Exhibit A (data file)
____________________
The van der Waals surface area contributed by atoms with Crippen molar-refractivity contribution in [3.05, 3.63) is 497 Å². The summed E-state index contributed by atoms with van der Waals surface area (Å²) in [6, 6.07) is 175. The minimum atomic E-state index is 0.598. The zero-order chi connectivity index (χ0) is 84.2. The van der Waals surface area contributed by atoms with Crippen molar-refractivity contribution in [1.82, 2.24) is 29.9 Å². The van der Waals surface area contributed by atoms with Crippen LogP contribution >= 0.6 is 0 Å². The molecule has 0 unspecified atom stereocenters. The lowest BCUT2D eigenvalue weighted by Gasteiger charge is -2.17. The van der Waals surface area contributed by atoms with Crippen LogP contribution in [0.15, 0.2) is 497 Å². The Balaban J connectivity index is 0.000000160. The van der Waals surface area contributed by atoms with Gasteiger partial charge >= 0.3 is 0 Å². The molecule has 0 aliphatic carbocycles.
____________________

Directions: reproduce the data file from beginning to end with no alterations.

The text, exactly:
The van der Waals surface area contributed by atoms with Crippen molar-refractivity contribution in [3.05, 3.63) is 497 Å². The summed E-state index contributed by atoms with van der Waals surface area (Å²) in [6, 6.07) is 175. The minimum atomic E-state index is 0.598. The zero-order chi connectivity index (χ0) is 84.2. The van der Waals surface area contributed by atoms with Crippen molar-refractivity contribution in [1.82, 2.24) is 29.9 Å². The van der Waals surface area contributed by atoms with Crippen LogP contribution >= 0.6 is 0 Å². The molecule has 0 unspecified atom stereocenters. The lowest BCUT2D eigenvalue weighted by Gasteiger charge is -2.17. The van der Waals surface area contributed by atoms with Crippen LogP contribution in [0.15, 0.2) is 497 Å². The Balaban J connectivity index is 0.000000160. The van der Waals surface area contributed by atoms with Gasteiger partial charge >= 0.3 is 0 Å². The molecule has 0 aliphatic carbocycles.